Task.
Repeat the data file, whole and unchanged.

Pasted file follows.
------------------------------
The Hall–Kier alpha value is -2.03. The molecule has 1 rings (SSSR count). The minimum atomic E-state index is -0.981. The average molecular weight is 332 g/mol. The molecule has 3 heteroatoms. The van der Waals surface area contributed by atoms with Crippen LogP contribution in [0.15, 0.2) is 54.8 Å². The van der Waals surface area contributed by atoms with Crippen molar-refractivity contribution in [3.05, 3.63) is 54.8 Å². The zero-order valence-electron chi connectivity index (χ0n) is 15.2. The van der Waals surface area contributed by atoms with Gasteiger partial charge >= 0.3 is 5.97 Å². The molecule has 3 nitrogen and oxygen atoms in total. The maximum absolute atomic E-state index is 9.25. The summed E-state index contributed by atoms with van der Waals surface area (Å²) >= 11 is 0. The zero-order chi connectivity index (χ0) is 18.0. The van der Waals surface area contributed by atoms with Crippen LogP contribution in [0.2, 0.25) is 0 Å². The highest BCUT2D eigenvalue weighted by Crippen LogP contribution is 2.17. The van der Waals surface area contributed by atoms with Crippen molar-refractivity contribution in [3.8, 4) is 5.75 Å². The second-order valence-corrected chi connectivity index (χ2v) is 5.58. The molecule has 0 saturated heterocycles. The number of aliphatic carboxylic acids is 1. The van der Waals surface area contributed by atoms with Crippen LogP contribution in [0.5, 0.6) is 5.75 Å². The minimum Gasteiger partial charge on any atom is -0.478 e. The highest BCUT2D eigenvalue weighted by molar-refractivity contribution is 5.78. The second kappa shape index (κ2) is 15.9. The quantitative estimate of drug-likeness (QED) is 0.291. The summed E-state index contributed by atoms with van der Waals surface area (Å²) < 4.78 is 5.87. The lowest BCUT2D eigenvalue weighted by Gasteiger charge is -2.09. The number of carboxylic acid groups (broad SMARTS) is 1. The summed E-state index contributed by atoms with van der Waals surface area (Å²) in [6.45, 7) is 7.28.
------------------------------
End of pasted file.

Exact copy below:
The Hall–Kier alpha value is -2.03. The molecule has 1 rings (SSSR count). The minimum atomic E-state index is -0.981. The average molecular weight is 332 g/mol. The molecule has 3 heteroatoms. The van der Waals surface area contributed by atoms with Crippen LogP contribution in [0.15, 0.2) is 54.8 Å². The van der Waals surface area contributed by atoms with Crippen molar-refractivity contribution in [3.05, 3.63) is 54.8 Å². The zero-order valence-electron chi connectivity index (χ0n) is 15.2. The van der Waals surface area contributed by atoms with Gasteiger partial charge >= 0.3 is 5.97 Å². The molecule has 3 nitrogen and oxygen atoms in total. The maximum absolute atomic E-state index is 9.25. The summed E-state index contributed by atoms with van der Waals surface area (Å²) >= 11 is 0. The zero-order chi connectivity index (χ0) is 18.0. The van der Waals surface area contributed by atoms with Crippen LogP contribution in [0.2, 0.25) is 0 Å². The highest BCUT2D eigenvalue weighted by Crippen LogP contribution is 2.17. The van der Waals surface area contributed by atoms with Crippen molar-refractivity contribution in [3.8, 4) is 5.75 Å². The second-order valence-corrected chi connectivity index (χ2v) is 5.58. The molecule has 0 saturated heterocycles. The number of aliphatic carboxylic acids is 1. The van der Waals surface area contributed by atoms with Crippen LogP contribution in [0.5, 0.6) is 5.75 Å². The minimum Gasteiger partial charge on any atom is -0.478 e. The highest BCUT2D eigenvalue weighted by molar-refractivity contribution is 5.78. The second kappa shape index (κ2) is 15.9. The quantitative estimate of drug-likeness (QED) is 0.291. The summed E-state index contributed by atoms with van der Waals surface area (Å²) < 4.78 is 5.87. The lowest BCUT2D eigenvalue weighted by Gasteiger charge is -2.09. The number of carboxylic acid groups (broad SMARTS) is 1. The summed E-state index contributed by atoms with van der Waals surface area (Å²) in [6.45, 7) is 7.28.